The Nikon D850 is the successor to the D810, but it’s quite an upgrade! The sensor is backlit, and from my experience that plus the Expeed 5 processor in the D850 provide amazing results for high ISO images at night. At 20 seconds, f/2.8, 14mm, and ISO 25,600 the results are great and using some noise reduction goes a long ways. I also did some star stacking of 10 shots at 10 seconds each at ISO 26,000 and then stacked with Starry Landscape Stacker (Mac only, but it can be done manually in Photoshop) to produce pinpoint stars and a very clean sky.
The flip-up LCD screen and illuminated buttons are very nice additions and make shooting low and/or in the dark easier. I also used the flip-out screen when shooting with the tripod a bit high, I could swing the LCD out and down a bit for easier viewing. And it’s a full touch screen LCD, making picking a focus point in Live View and zipping around 100% previews pretty easy.
This shot consists of 3 exposures blended for depth of field and low noise. All shots are taken with the Nikon D850 and the AF-S NIKKOR 14-24mm F2.8G ED at 14mm. The sky is 1 shot at ISO 25,600 for 20 seconds, and the foreground is made of 2 exposures, 1 at ISO 1600 and f/4 for 60 seconds during blue hour to get the very very close shrubs in focus, and 1 at ISO 1600 and f/2.8 for 16 minutes in complete darkness for the background cliffs and water. I didn’t use a blue hour shot for the background cliffs and water because I find the blue hour shots result in harsher shadows than really exist in total darkness, and I wanted the Milky Way reflection in the water and in the right spot to match the Milky Way in the sky, which means that in situations like this I have to take a foreground exposure (at least for the water) generally right before/after taking sky shots.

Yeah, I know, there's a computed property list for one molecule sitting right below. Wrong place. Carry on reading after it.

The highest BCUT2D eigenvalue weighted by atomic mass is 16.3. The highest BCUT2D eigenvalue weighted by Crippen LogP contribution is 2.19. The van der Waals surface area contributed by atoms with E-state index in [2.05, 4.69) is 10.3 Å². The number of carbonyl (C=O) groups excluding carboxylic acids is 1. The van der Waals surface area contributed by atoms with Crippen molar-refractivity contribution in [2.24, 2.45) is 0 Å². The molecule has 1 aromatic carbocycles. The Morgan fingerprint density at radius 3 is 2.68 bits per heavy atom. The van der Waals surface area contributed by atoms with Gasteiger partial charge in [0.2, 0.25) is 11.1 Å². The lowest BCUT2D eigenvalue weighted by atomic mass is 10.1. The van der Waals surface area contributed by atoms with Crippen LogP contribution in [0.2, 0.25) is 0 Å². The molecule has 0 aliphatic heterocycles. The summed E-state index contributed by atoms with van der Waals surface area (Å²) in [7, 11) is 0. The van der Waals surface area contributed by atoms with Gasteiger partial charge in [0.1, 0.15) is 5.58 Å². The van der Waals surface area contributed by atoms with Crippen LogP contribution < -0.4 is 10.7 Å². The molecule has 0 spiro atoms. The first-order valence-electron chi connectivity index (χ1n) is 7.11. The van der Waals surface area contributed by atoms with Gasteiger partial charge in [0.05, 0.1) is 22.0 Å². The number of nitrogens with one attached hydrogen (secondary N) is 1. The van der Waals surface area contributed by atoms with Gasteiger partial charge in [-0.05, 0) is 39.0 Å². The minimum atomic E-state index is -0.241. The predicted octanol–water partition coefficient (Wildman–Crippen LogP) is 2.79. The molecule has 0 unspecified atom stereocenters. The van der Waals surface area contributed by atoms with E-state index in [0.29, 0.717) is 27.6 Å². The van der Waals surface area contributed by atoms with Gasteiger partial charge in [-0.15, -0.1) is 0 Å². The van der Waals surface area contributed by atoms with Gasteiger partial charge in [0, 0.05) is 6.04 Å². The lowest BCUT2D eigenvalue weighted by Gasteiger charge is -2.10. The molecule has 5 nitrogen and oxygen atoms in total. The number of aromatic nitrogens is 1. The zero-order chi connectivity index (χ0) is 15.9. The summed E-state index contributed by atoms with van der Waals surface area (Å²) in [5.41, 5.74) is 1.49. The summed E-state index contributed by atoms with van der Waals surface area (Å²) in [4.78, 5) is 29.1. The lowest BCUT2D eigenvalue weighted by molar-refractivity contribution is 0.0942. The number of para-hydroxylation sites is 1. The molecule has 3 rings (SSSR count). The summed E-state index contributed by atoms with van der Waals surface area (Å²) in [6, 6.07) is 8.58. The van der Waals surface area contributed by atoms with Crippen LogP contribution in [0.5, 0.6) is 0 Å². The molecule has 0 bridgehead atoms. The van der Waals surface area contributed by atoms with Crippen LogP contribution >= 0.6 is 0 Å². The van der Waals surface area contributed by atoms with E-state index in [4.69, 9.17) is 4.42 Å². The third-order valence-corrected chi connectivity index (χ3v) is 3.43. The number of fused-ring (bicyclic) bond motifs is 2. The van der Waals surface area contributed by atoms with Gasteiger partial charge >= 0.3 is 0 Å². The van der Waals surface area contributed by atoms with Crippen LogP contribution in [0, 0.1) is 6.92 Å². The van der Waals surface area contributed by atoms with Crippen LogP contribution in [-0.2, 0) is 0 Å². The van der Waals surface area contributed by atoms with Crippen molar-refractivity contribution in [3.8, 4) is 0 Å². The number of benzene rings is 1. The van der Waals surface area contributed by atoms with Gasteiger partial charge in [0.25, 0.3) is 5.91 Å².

Stay tuned for some more posts and articles with this camera!
You can learn more about my Milky Way editing techniques through my video tutorials for sale on my website, adamwoodworth.com.